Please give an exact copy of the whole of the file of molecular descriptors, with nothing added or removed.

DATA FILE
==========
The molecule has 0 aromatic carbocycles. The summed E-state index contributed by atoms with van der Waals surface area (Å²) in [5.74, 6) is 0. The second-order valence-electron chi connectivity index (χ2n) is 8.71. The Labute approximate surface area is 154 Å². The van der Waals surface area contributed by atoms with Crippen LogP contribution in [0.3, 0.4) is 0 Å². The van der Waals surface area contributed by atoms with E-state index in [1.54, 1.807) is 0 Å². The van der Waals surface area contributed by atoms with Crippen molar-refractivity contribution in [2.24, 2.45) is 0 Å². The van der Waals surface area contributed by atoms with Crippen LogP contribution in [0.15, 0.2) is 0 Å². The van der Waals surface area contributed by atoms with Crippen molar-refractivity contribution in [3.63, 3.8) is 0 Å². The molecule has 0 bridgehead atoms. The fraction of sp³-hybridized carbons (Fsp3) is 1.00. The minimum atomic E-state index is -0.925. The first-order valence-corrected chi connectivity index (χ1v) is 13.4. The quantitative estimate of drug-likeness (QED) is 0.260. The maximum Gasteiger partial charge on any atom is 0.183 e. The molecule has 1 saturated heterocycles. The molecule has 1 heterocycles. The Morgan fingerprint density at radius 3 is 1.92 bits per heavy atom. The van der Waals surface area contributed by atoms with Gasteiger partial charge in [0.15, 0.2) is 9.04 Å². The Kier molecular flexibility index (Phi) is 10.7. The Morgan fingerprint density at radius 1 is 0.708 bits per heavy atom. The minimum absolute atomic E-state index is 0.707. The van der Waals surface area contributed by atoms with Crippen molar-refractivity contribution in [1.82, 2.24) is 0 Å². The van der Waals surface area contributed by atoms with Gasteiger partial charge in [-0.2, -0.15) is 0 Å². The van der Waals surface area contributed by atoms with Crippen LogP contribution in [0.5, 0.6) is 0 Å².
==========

The molecule has 0 aromatic carbocycles. The summed E-state index contributed by atoms with van der Waals surface area (Å²) in [5.74, 6) is 0. The second-order valence-electron chi connectivity index (χ2n) is 8.71. The Labute approximate surface area is 154 Å². The van der Waals surface area contributed by atoms with Crippen LogP contribution in [0.3, 0.4) is 0 Å². The van der Waals surface area contributed by atoms with E-state index in [1.54, 1.807) is 0 Å². The van der Waals surface area contributed by atoms with Crippen molar-refractivity contribution in [2.24, 2.45) is 0 Å². The van der Waals surface area contributed by atoms with Crippen LogP contribution in [0.15, 0.2) is 0 Å². The van der Waals surface area contributed by atoms with Crippen molar-refractivity contribution in [3.63, 3.8) is 0 Å². The molecule has 0 bridgehead atoms. The fraction of sp³-hybridized carbons (Fsp3) is 1.00. The minimum atomic E-state index is -0.925. The first-order valence-corrected chi connectivity index (χ1v) is 13.4. The quantitative estimate of drug-likeness (QED) is 0.260. The maximum Gasteiger partial charge on any atom is 0.183 e. The molecule has 1 saturated heterocycles. The molecule has 1 heterocycles. The Morgan fingerprint density at radius 3 is 1.92 bits per heavy atom. The van der Waals surface area contributed by atoms with Gasteiger partial charge in [0.15, 0.2) is 9.04 Å². The Kier molecular flexibility index (Phi) is 10.7. The Morgan fingerprint density at radius 1 is 0.708 bits per heavy atom. The minimum absolute atomic E-state index is 0.707. The van der Waals surface area contributed by atoms with Crippen molar-refractivity contribution in [1.82, 2.24) is 0 Å². The van der Waals surface area contributed by atoms with Gasteiger partial charge in [-0.2, -0.15) is 0 Å². The van der Waals surface area contributed by atoms with Crippen LogP contribution in [0.5, 0.6) is 0 Å².